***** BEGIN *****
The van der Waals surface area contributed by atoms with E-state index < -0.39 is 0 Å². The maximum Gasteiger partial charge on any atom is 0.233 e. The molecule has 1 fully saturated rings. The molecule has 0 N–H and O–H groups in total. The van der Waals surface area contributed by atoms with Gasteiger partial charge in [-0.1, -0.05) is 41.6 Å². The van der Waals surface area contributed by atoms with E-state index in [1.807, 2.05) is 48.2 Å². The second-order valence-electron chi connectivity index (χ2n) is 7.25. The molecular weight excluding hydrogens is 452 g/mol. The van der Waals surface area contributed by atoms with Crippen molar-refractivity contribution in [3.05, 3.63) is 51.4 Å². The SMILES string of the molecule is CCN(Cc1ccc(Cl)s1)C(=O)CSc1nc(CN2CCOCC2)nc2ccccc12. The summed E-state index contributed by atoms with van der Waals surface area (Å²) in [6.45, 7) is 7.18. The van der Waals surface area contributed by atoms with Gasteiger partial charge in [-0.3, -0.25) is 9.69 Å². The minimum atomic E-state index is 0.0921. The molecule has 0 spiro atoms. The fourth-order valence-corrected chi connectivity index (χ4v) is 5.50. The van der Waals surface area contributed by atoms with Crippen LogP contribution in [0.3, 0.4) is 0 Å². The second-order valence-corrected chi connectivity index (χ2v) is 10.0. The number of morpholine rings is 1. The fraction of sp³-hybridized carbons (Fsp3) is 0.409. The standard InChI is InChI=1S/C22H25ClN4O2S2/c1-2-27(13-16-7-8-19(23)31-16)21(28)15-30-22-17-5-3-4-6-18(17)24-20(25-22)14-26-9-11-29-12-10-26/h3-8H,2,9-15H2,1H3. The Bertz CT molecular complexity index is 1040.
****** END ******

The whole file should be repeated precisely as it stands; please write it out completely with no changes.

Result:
The van der Waals surface area contributed by atoms with E-state index < -0.39 is 0 Å². The maximum Gasteiger partial charge on any atom is 0.233 e. The molecule has 1 fully saturated rings. The molecule has 0 N–H and O–H groups in total. The van der Waals surface area contributed by atoms with Gasteiger partial charge in [-0.1, -0.05) is 41.6 Å². The van der Waals surface area contributed by atoms with E-state index in [1.807, 2.05) is 48.2 Å². The second-order valence-electron chi connectivity index (χ2n) is 7.25. The molecular weight excluding hydrogens is 452 g/mol. The van der Waals surface area contributed by atoms with Crippen molar-refractivity contribution in [3.05, 3.63) is 51.4 Å². The SMILES string of the molecule is CCN(Cc1ccc(Cl)s1)C(=O)CSc1nc(CN2CCOCC2)nc2ccccc12. The summed E-state index contributed by atoms with van der Waals surface area (Å²) in [6.45, 7) is 7.18. The van der Waals surface area contributed by atoms with Gasteiger partial charge in [-0.3, -0.25) is 9.69 Å². The minimum atomic E-state index is 0.0921. The molecule has 0 spiro atoms. The fourth-order valence-corrected chi connectivity index (χ4v) is 5.50. The van der Waals surface area contributed by atoms with Crippen LogP contribution in [0.3, 0.4) is 0 Å². The second-order valence-corrected chi connectivity index (χ2v) is 10.0. The number of morpholine rings is 1. The fraction of sp³-hybridized carbons (Fsp3) is 0.409. The standard InChI is InChI=1S/C22H25ClN4O2S2/c1-2-27(13-16-7-8-19(23)31-16)21(28)15-30-22-17-5-3-4-6-18(17)24-20(25-22)14-26-9-11-29-12-10-26/h3-8H,2,9-15H2,1H3. The Bertz CT molecular complexity index is 1040.